Genuine rank and file bodies, independent of the unions, are the last thing the pseudo-left wants. The meeting instead called for a coalition of the “rejectionist” unions to build “effective opposition through further strike action.”
The lead role in the “rejectionist” movement is meant to be played by the PCS. However, Serwotka—again the featured speaker—once more argued against the need to “name a day and name it quickly”.
Events of the week didn’t lend themselves to clarion calls, he said. You couldn’t just use the same slogans as “when there were 30 unions involved.” Thursday’s TUC meeting was “grim and ritualistic,” but it would be wrong to attack other union leaders, as “calling it like it is might leave us [PCS] in a minority”.
Fully six weeks after the Day of Action, and a month since the TUC-organised sabotage of the dispute, Serwotka said it was necessary to “pause for thought”.
The PCS has in fact been invited back into negotiations with the government, after being barred earlier for refusing to agree the HofA. Reporting the invitation, the Socialist Worker said it had been “hailed as a victory by many” at the “resistance” meeting.
The SWP make no account as to why the PCS involvement in talks with the government should be celebrated, or what this has to do with leading “effective opposition” to the TUC betrayal. The government has made it clear that all negotiations will be based upon the HofA, which accepts the framework of its attacks on pensions.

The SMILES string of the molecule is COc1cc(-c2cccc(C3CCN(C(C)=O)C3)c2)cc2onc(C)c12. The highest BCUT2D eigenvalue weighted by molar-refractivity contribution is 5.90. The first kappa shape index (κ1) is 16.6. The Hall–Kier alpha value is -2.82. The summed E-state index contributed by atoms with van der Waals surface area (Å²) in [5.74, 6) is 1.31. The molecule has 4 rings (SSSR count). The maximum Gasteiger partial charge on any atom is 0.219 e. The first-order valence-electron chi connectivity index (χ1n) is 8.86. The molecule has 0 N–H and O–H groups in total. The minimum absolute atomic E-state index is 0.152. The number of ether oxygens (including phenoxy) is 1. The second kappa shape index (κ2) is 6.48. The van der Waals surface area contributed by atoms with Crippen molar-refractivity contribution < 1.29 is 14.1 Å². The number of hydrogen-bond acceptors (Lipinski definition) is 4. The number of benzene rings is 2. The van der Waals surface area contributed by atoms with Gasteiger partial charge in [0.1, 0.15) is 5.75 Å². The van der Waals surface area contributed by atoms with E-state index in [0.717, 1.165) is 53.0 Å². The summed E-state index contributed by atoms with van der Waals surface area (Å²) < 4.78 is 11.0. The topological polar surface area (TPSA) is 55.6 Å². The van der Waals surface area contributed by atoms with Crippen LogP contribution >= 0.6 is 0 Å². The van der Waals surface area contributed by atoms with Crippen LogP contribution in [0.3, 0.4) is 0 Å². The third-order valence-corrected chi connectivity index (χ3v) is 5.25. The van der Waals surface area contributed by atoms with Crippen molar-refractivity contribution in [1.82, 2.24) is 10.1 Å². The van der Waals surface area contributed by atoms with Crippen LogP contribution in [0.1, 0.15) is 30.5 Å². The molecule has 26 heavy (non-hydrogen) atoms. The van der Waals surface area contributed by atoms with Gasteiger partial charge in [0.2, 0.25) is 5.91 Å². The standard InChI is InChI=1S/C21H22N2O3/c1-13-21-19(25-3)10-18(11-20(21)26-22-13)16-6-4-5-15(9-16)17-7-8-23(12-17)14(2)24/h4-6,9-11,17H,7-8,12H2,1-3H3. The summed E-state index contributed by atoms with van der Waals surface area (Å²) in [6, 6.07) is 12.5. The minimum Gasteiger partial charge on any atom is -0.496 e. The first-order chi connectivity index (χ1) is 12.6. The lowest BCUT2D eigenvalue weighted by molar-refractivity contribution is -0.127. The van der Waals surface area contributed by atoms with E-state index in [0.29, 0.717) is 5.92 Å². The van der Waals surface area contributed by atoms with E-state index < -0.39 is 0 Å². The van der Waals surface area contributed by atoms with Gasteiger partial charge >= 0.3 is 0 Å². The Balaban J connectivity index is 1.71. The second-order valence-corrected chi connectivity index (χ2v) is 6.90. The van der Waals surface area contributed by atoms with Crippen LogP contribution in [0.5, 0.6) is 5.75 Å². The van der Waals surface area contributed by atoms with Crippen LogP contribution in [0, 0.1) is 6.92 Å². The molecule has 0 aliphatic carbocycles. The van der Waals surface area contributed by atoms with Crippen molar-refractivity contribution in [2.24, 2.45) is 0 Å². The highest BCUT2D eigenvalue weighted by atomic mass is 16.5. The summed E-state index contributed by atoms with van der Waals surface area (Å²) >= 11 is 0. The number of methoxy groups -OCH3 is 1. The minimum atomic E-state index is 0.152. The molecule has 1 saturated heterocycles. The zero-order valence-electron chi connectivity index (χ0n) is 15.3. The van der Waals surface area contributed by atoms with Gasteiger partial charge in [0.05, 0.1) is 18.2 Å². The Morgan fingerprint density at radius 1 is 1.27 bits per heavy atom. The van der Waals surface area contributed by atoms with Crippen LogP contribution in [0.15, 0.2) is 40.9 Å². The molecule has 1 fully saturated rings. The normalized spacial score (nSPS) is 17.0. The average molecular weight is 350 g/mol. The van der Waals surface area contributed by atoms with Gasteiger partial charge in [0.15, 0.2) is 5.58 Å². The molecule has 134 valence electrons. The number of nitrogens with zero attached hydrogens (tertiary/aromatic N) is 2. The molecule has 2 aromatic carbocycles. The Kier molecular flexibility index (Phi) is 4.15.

From the outset, the Socialist Equality Party has explained that the trade unions are bitterly opposed to any genuine struggle against the attacks on public sector pensions or any other aspect of the government’s austerity programme. We warned that their sole aim in calling the one-day stoppage on November 30 was to let off steam while they prepared a betrayal behind the scenes.
The pseudo-left groups seized upon the November 30 stoppage as proof of the revival of the trade unions as organs of class struggle. Under conditions in which such hollow claims have been exposed through the bitter experiences of millions of workers, they continue to act as the last line of defence for the TUC and its affiliates.